17. Ivkovic, Zoran & Jegadeesh, Narasimhan, 2004. "The timing and value of forecast and recommendation revisions," Journal of Financial Economics, Elsevier, vol. 73(3), pages 433-463, September.
    18. Eugene F. Fama & Kenneth R. French, 2006. "The Value Premium and the CAPM," Journal of Finance, American Finance Association, vol. 61(5), pages 2163-2185, October.
    19. Loh, Roger K. & Mian, G. Mujtaba, 2006. "Do accurate earnings forecasts facilitate superior investment recommendations?," Journal of Financial Economics, Elsevier, vol. 80(2), pages 455-483, May.
    Full references (including those not matched with items on IDEAS)

    More about this item

    JEL classification:

    • G14 - Financial Economics - - General Financial Markets - - - Information and Market Efficiency; Event Studies; Insider Trading
    • G20 - Financial Economics - - Financial Institutions and Services - - - General
    • G24 - Financial Economics - - Financial Institutions and Services - - - Investment Banking; Venture Capital; Brokerage

    NEP fields

    This paper has been announced in the following NEP Reports:

    Statistics

    Access and download statistics

    Corrections

    All material on this site has been provided by the respective publishers and authors. You can help correct errors and omissions. When requesting a correction, please mention this item's handle: RePEc:ecl:ohidic:2009-7. See general information about how to correct material in RePEc.

    For technical questions regarding this item, or to correct its authors, title, abstract, bibliographic or download information, contact: (). General contact details of provider: http://edirc.repec.org/data/cdohsus.html .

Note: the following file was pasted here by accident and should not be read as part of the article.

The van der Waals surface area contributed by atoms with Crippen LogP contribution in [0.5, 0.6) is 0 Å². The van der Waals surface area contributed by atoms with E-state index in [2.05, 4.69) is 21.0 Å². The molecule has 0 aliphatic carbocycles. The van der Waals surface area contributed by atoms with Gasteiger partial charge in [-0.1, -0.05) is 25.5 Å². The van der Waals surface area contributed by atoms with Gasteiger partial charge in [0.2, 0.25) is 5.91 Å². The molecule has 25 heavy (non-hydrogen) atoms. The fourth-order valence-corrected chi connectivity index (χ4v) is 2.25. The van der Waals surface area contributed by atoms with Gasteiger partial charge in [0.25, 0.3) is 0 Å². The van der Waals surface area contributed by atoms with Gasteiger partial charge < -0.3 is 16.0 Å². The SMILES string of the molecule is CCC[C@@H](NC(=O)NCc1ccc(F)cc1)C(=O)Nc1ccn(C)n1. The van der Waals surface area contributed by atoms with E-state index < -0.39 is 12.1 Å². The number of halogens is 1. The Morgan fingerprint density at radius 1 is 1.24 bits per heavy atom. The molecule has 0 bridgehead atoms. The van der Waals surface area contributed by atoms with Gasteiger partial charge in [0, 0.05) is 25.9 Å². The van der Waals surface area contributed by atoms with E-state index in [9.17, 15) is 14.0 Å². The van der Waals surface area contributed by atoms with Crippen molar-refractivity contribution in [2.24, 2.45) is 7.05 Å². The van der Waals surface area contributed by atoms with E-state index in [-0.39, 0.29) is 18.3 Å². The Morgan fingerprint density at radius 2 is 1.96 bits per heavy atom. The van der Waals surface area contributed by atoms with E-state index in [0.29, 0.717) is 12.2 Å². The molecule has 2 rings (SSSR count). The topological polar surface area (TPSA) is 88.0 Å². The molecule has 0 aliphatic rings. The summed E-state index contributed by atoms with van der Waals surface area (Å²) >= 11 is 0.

If you have authored this item and are not yet registered with RePEc, we encourage you to do it here. This allows to link your profile to this item. It also allows you to accept potential citations to this item that we are uncertain about.

    If CitEc recognized a reference but did not link an item in RePEc to it, you can help with this form .

    If you know of missing items citing this one, you can help us creating those links by adding the relevant references in the same way as above, for each refering item. If you are a registered author of this item, you may also want to check the "citations" tab in your RePEc Author Service profile, as there may be some citations waiting for confirmation.

    Please note that corrections may take a couple of weeks to filter through the various RePEc services.

    IDEAS is a RePEc service hosted by the Research Division of the Federal Reserve Bank of St. Louis . RePEc uses bibliographic data supplied by the respective publishers.